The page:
The cancellation of the Iraqi 25-dinar note on 1 May did not at first sight seem important. In fact, it has thrown the 3 million Kurds into confusion, depriving them of their principal means of commercial exchange.
The dinar crisis is only part of President Saddam's inexorable tightening of his economic blockade of Iraqi Kurdistan, mysterious attacks on relief workers and the continual testing of the Kurds' military front line.
More worrying, it coincides with growing Western donor fatigue. A grandiose dollars 500m ( pounds 325m) UN project has fallen flat, with virtually no response, making it necessary to reduce the number of UN security guards in northern Iraq drastically. Even a modest 22m Ecu package put together for the European Community by non-government aid agencies may be cut right back.
Much has changed in the two years since a US-led operation brought the Kurds back to the homeland they had fled to in the mountains of Turkey and Iran when President Saddam tried to destroy their post-war rebellion. A new government for the 'local administration of northern Iraq' was sworn in on 25 April under 'prime minister' Abdulla Rasoul, a former guerrilla leader. The devastation wrought by President Saddam in the 1980s is slowly being repaired.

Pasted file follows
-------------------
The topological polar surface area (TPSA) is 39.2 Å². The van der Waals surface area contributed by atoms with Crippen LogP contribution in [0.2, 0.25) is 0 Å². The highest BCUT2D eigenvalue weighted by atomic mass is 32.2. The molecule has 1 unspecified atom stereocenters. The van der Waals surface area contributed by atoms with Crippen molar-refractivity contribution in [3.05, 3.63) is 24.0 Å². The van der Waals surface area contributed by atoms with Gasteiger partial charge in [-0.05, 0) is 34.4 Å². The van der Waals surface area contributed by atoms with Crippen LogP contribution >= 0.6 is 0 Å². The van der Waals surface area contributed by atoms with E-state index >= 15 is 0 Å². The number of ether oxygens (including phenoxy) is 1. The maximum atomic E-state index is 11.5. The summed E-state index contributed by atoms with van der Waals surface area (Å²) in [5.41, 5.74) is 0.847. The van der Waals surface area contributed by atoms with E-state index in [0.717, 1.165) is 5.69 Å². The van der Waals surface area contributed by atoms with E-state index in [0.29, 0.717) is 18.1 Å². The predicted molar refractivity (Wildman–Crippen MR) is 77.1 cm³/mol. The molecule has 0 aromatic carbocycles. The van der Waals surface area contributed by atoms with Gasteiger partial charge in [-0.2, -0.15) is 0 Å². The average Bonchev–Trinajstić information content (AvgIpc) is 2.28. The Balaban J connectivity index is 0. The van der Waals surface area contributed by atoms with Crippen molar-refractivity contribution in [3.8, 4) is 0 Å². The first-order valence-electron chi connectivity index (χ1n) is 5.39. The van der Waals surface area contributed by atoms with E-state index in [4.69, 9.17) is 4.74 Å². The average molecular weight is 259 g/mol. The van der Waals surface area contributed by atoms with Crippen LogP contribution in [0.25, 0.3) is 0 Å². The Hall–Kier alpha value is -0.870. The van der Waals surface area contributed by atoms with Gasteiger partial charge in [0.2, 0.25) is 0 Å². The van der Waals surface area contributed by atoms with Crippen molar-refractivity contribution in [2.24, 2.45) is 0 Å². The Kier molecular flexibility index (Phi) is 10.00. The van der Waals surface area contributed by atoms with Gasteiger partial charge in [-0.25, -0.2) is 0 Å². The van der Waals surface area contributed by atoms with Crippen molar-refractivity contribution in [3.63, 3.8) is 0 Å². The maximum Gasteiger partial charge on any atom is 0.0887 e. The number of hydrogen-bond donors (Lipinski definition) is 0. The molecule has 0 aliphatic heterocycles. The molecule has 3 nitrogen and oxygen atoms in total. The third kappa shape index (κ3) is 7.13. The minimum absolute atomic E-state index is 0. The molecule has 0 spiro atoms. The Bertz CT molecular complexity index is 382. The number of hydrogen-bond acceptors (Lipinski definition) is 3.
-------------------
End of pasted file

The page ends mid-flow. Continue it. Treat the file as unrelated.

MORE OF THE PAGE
The main guarantee of their safety is still the allied Operation Provide Comfort, whose planes are also known as the Hammer Force. Kurdish officials expect Turkey to overcome its hesitations and decide to renew the force's mandate in June for another six months.
Iraqi Kurdistan is increasingly under the influence of Turkey, which allows relatively free border crossings, trade and use of its currency. But the Kurds' economic links are still with Iraq, as shown by the dinar crisis. The Kurds trusted the pre-1991, Swiss-printed currency in denominations of 5, 10 and 25 dinars. High denomination post-Gulf war notes from Baghdad were avoided and got only two- thirds of their face value.
President Saddam's cancellation of the old 25-dinar notes hit the heart of Iraqi Kurds' savings and trade. Shop shelves have suddenly become bare, hoarding is rife and some shops have closed.
Iraqi Kurdish officials are desperately seeking Western help. They are floating schemes such as supplies of food to the administration that could then be sold off for the old 25-dinar notes or an international bond to back the 25-dinar notes.
'The trouble is, there are millions of these notes in Kuwait, Jordan and Saudi Arabia as well,' said Safeen Dizayee, a Kurdish spokesman in Turkey. 'Nobody in their right mind would back them.'